Stomach-stapling for successful weight loss

According to recent publication "A certain type of stomach-stapling surgery, in which the stomach is completely and vertically partitioned, appears to be linked to a sharp decline in appetite-enhancing hormones"

Stomach-stapling for successful weight loss During normal digestion, food moves into the stomach from the esophagus. While in the stomach, the food is broken down by juices in the stomach. This process takes about twenty to thirty minutes, after which the stomach contents move to the first segment of small intestine. Most of the iron and calcium in the foods we eat is absorbed at this time. The remaining segments of the small intestine complete the absorption of almost all calories and nutrients. The remaining food particles that cannot be digested in the small intestines are stored in the large intestine until eliminated.


Stomach stapling is a major surgical procedure for severely and/or morbidly obese individuals who have made numerous, unsuccessful attempts with traditional methods of losing weight (e.g., changing eating patterns, working with nutritionists on eating plans, dieting, regular physical activity), all with the knowledge and supervision of their primary care provider.

The Roux-en-Y operation provides a restrictive and malabsorptive method to weight loss because the stomach and small intestines are reconfigured. Roux-en-Y gastric bypass is the current gold standard procedure for weight loss surgery. It is the most frequently performed operation for weight loss in the United States, accounting for more than 90% of all weight loss surgeries.

  • Stomach-stapling for successful weight lossFirst, a "mini stomach" is created by permanently dividing the stomach, creating stomach pouch that can hold about 2-3 bites of food.

  • The intestines are then cut approximately one and one half feet beyond the stomach and attached to the pouch to provide an outlet for the food.

Instead of food staying in the stomach for the "normal" twenty to thirty minutes, it now stays in the "mini pouch" for about ten minutes, then moves on to the small intestine. Besides the pouch gives a sensation of fullness for a longer period of time.

This bypasses the mixing of food and digestive juices from the distal stomach resulting in poorer absorption of calories and nutrients. This both restricts food intake and interferes with absorption resulting in more consistent weight loss, but has a higher risk of complications or side Stomach-stapling for successful weight losseffects. 80% of patients lose at least half their excess weight with the RYGB procedure.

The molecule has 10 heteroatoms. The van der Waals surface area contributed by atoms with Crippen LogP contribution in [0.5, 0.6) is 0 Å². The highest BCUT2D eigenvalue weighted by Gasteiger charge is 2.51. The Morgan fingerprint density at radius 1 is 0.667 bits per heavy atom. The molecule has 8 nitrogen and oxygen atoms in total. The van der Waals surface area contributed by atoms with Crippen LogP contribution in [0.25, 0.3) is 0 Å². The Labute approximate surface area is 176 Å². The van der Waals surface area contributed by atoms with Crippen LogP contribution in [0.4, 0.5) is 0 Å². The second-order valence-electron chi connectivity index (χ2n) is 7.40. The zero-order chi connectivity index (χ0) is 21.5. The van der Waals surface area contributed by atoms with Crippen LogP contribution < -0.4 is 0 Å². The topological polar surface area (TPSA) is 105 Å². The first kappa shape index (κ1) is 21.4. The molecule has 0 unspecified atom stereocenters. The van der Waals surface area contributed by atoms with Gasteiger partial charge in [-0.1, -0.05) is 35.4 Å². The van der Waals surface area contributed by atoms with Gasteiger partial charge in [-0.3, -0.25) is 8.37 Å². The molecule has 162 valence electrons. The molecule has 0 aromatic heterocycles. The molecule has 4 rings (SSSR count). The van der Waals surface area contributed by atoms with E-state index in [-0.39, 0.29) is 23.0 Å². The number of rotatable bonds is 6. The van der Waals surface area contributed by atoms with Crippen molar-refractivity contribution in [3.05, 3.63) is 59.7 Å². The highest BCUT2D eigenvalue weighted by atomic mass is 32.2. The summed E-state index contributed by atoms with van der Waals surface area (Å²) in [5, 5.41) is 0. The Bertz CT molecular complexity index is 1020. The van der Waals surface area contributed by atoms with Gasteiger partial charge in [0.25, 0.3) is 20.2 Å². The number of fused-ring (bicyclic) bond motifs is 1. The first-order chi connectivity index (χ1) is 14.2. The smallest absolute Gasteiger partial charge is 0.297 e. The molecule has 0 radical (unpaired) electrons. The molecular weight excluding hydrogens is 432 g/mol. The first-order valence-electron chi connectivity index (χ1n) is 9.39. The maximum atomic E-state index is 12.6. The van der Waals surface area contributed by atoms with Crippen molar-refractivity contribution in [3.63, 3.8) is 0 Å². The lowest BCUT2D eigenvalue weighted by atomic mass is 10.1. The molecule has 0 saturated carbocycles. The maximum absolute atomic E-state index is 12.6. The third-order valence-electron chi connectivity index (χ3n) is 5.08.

The laparoscopic RYGB averages a 3-4 day hospitalization with a return to full activity in 7-10 days. A liquid and soft diet high in protein is suggested for 4 weeks after surgery, then the patient is placed on a solid diet.

Roux-en-Y Gastric Bypass Weight Loss Surgery Benefits

  • One year after surgery, weight loss can average 65-80% of excess weight

  • After 10 years, 50-60% of excess body weight loss has been maintained by some patients.

  • Associated medical problems, such as diabetes, hypertension, sleep apnea, joint pain, and heartburn are improved or resolved in more than 90% of patients

Roux-en-Y Gastric Bypass Weight Loss Surgery Risks

  • Because the duodenum is bypassed, Poor absorption of iron, calcium, and vitamin B12 can result in deficiencies. Metabolic bone disease can also occur but all these problems can usually beStomach-stapling for successful weight loss prevented by vitamin and mineral supplementation but is especially important for patients who experience chronic blood loss or are prone to osteoporosis.

  • Dumping syndrome can occur as the result of rapid emptying of stomach contents into the small intestine which usually happens if too much sugar is consumed. While generally not considered to be a serious risk to your health, the results can be extremely unpleasant and can include nausea, weakness, sweating, faintness and, on occasion, diarrhea after eating.

  • The bypass portion of the stomach, duodenum and segments of the small intestine cannot be easily visualized using x-ray or endoscopy if problems such as ulcers, bleeding or malignancy should occur.

  • In some cases, the effectiveness of the procedure may be reduced if the stomach pouch is stretched and/or if it is initially left larger than 15-30cc.

  • Risks of surgery include infection, bleeding, blood clots, leaks, strictures, and bowel obstructions. In general, the benefits of gastric bypass outweigh the risks for people with a BMI > 40, or for people with a BMI of 35-40 and the presence of medical problems associated with obesity.


Dated 01 July 2013


Listen to the Podcast (what's this)

Related Links